Traute Lafrenz Fought Nazi Propaganda During WWII, Germany Just Bestowed Her With Its Highest Honor

Nazi flag brandenburg gate
The White Rose fought Nazi propaganda in Germany. Many paid for it with their lives. Getty Images

The last surviving member of the White Rose, an underground anti-Nazi resistance group during World War II, has been awarded the German Order of Merit.

On Twitter Friday, the German Foreign Office announced the award had been given to Traute Lafrenz, 100, in recognition of her "courage to stand up to the Nazis' crimes" during the Third Reich. It is the highest honor bestowed on civilians by the German government.

Traute Lafrenz is the last survivor of the White Rose resistance group. She is one of the few people who had the courage to stand up to the Nazis´ crimes. Consul General Heike Fuller presented the Order of Merit of the Federal Republic of Germany to Traute Lafrenz today

— GermanForeignOffice (@GermanyDiplo) May 3, 2019

The White Rose consisted mainly of University of Munich students who covertly distributed leaflets around the country opposing the Nazi regime. Combining fierce anti-government writings with philosophical disquisition, the students wrote of the high calling to "topple National Socialism."

"Our present "state" is the dictatorship of evil," one such pamphlet declared. "Why do you allow these men who are in power to rob you step by step, openly and in secret, of one domain of your rights after another, until one day nothing, nothing at all will be left but a mechanized state system presided over by criminals and drunks?"

In front of the university's main entrance at Geschwister-Scholl-Platz, a memorial was installed to commemorate the distribution of the group's leaflets. The memorial, created by Robert Schmitt-Matt in 1988, is designed to look like a flurry of White Rose pamphlets had just been scattered about.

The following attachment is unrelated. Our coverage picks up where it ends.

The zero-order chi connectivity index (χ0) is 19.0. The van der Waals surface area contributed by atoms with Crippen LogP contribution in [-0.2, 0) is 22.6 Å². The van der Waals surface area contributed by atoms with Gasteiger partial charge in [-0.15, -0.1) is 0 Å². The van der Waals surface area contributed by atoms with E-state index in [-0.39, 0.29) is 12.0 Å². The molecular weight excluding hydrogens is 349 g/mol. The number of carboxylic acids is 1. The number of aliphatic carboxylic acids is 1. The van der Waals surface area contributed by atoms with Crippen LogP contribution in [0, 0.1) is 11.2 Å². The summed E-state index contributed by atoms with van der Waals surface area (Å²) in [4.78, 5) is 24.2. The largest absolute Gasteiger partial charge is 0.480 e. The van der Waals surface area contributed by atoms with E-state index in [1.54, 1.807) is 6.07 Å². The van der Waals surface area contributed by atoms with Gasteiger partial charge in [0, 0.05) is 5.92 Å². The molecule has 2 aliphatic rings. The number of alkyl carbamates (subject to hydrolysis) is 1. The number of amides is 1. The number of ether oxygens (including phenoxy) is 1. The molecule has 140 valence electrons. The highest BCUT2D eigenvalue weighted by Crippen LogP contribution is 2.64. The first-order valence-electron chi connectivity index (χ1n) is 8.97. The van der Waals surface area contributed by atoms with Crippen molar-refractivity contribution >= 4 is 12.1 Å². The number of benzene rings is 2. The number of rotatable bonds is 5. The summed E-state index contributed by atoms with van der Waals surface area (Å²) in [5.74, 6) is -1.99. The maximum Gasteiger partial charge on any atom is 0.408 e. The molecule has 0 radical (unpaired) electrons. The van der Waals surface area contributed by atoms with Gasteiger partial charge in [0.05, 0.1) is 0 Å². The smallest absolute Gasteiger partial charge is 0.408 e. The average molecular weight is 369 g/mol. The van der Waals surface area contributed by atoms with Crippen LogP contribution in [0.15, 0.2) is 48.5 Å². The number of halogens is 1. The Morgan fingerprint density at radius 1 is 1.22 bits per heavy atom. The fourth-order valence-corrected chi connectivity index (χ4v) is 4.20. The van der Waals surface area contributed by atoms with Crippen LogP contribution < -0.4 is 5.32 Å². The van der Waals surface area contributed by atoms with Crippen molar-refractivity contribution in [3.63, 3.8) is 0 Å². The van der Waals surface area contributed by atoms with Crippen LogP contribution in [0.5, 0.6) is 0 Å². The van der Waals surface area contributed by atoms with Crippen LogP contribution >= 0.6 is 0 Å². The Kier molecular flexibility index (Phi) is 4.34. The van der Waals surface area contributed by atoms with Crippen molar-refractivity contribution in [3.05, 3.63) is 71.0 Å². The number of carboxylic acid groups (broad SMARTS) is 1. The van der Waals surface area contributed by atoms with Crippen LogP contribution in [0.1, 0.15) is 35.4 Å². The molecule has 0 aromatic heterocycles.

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A memorial in front of the University of Munich imagines that a flurry of White Rose leaflets has just been distributed. Adam Jones / Creative Commons

After finishing her secret primary education in the late 1930s, Lafrenz went to Munich to study medicine, according to an interview with the German newspaper Bild. At the University of Munich, she met Hans Scholl and Alexander Schmorell, leaders of the nascent White Rose group.

As she told Bild, Lafrenz helped distribute White Rose leaflets around campus and brought the group's material to other cities like Vienna and Hamburg. Her friends and fellow resisters were caught distributing material and were put on trial before being executed in 1943. Lafrenz attended their funeral despite it being surveilled by SS officers. In April of that same year, she was imprisoned and put on trial.

Even though she played a critical role in getting out the group's counter-Nazi message, Lafrenz minimized her importance to the group.

"I am just a contemporary witness," she told Bild. "Given the fates of the others, I am not allowed to complain."

The University of Munich has a permanent exhibition devoted to the stories of the White Rose dissidents. According to its website, the exhibition is "a central place to commemorate the history of the White Rose students' resistance."

After Germany's defeat in the Battle of Stalingrad in 1943, a White Rose leaflet lamented the "330,000 German men [who] have senselessly and irresponsibly [been] driven to death and destruction."

"The name of Germany is dishonored for all time if German youth does not finally rise, take revenge, and atone, smash its tormentors, and set up a new Europe of the spirit," the leaflet proclaimed. "Students! The German people look to us."